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Area of a transformed region

  1. Jul 14, 2014 #1
    1. The problem statement, all variables and given/known data
    Let T:R2→R2 be the linear transformation such that T(x,y)→(9x+3y,5x+2y). Let R be the region on the plane defined as {(x,y) [itex]\in[/itex] R2/ 0≤x≤2 and 0≤y≤2 }. Consider the region T(R) [itex]\subset[/itex] R2, which is the image of the region R by the linear transform T. What is the area of the region T(R)?

    PS: When I write purely R, I refer to the region. And when I write R2, to the plane. Just to make it clear
    2. Relevant equations
    N/A


    3. The attempt at a solution
    Well, I'm not making quite progress. I mean, I've notice some things, e.g. this linear transformation is a linear operator, that it is also surjective (it's image covers the whole plane). To begin with, I think the region R is like a little square, with area 4. But I get quite confused afterwards on what T(R) really looks like and then in computing it. Hope for some help, thanks in advance.
     
  2. jcsd
  3. Jul 14, 2014 #2
    If you are familiar with determinants you should use that. Otherwise you might want to try to draw the new region. Try to figure out what happens to the boundary. First take ##y=0## and let ## 0 \leq x \leq 2## and see where that line segment maps to. Then do the same for the other three edges of the square.
     
  4. Jul 14, 2014 #3

    HallsofIvy

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    Science Advisor

    Because, as you say, this is a linear equation, it maps straight lines to straight lines. The original figure is a square with vertices (0, 0), (2, 0), (0, 2), (2, 2). What are T(0, 0), T(2, 0), T(0, 2), and T(2, 2)?
     
  5. Jul 14, 2014 #4
    Thanks guys, I was able to figure out better how to do looking up what happened to the boudaries, indeed. Took T(0,0)=(0,0), T(2,0)=(18,10), T(0,2)=(6,4), T(2,2)=(24,14). The problem before was that I was doing exactly this, but was unable to realize that the transformed region is a parallelogram.
    I concluded that from calling u=(6,4), v=(18,10), w=(24,14). Since w-v=1u, w-v is actually parallel to u. Similarly, noticing w-u=1v, I could conclude that w-u was parallel to v. Afterwards, I took norm of the vector product between those u and v (considered them in R3, with z component 0), obtaining 12, which is numerically equal to the area (I hope!).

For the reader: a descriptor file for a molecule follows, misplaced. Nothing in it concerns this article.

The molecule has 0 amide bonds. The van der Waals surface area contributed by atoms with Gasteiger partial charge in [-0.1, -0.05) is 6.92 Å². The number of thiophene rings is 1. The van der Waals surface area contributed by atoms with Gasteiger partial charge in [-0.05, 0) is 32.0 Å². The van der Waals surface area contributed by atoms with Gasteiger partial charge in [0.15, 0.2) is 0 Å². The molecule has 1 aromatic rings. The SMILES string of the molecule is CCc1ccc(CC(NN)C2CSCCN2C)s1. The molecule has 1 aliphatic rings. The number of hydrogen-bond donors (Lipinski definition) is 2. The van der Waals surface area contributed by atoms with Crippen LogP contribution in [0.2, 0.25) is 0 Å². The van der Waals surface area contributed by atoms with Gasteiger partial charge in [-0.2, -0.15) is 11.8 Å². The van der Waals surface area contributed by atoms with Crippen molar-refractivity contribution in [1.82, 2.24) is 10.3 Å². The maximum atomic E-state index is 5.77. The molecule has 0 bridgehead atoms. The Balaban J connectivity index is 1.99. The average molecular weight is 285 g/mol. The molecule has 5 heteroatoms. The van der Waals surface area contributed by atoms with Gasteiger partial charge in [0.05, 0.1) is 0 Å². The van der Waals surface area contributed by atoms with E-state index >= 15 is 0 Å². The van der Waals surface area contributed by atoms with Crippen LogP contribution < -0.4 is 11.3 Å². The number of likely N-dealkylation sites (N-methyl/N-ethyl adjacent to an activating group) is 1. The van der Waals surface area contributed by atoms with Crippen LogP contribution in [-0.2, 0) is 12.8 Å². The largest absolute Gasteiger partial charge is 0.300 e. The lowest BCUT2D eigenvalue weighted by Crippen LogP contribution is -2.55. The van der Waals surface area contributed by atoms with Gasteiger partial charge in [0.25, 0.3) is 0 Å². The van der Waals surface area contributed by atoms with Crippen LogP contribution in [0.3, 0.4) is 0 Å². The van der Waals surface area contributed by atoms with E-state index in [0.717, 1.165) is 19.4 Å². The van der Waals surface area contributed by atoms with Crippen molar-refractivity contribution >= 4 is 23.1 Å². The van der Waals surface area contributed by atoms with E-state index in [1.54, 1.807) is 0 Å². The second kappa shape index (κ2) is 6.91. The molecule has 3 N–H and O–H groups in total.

But Quesadilla, could you tell me a little bit about this determinant approach? I'm not too bothered to work with it, might be interesting... Thanks again guys.
     
  6. Jul 14, 2014 #5
    Yes, so any linear transformation ##T : \mathbb{R}^n \rightarrow \mathbb{R}^n ##, ## \mathbf{x} \mapsto \mathbf{y}## can, in a given basis, be represented in matrix form
    \begin{equation*}
    \mathbf{y} = A\mathbf{x},
    \end{equation*}
    where ##\mathbf{x} = (x_1, x_2, ... x_n)##, ##\mathbf{y} = (y_1, y_2, ..., y_n) \in \mathbb{R}^n## are vectors and ##A \in \mathbb{R}^{n \times n}## is an ##n \times n## matrix.

    To any square matrix, one can associate a scalar value called the determinant, denoted ##det##. If you already know about determinants, you might know that a square matrix, ##A##, is invertible (i.e., there exists another matrix which we denote ##A^{-1}## such that ##A^{-1} A = A A^{-1} = I##. Here ##I## is the identity matrix.) if and only if ##det(A) \neq 0##.

    The value of the determinant also tells you the scaling factor an area (or volume in higher dimensions) is multiplied by under the linear transformation. The sign of the determinant (if it is nonzero) will also tell you whether orientation is preserved or reversed.

    In your case ##n = 2## and so the transformation can be written, in matrix form
    \begin{equation*}
    \begin{bmatrix}
    \tilde x \\ \tilde y
    \end{bmatrix}
    =
    \begin{bmatrix}
    9 & 3 \\ 5 & 2
    \end{bmatrix}
    \begin{bmatrix}
    x \\ y
    \end{bmatrix}.
    \end{equation*}
    There exist algorithms for determining the value of the determinant for any ##n##, but for ##2 \times 2## matrices it is very simple. If
    \begin{equation*}
    A = \begin{bmatrix} a & b \\ c & d \end{bmatrix},
    \end{equation*}
    the determinant is simply given by ## det(A) = ad - bc##.

    In your exercise, the determinant thus becomes ## 9 \cdot 2 - 3 \cdot 5 = 3##. As you noted ##R## is the square ##0 \leq x,y \leq 2## with area ##4##. The area of ##T(R)## is therefore ## 4 \cdot det(A) = 4 \cdot 3 = 12##, which agrees with what you found!

    If you want to know more about determinants you could read the article on wikipedia or any introductory linear algebra textbook.
     
  7. Jul 14, 2014 #6
    Hm, that's very nice to know about the scaling and orientation fact. My work with determinants back when I took linear algebra was more theoretical and I couldn't stand calculating them in higher order matrices. Always runned alway from it, hahaha. But in this case, I found this a more interesting way to go. Anyway, thanks for the help again!
     
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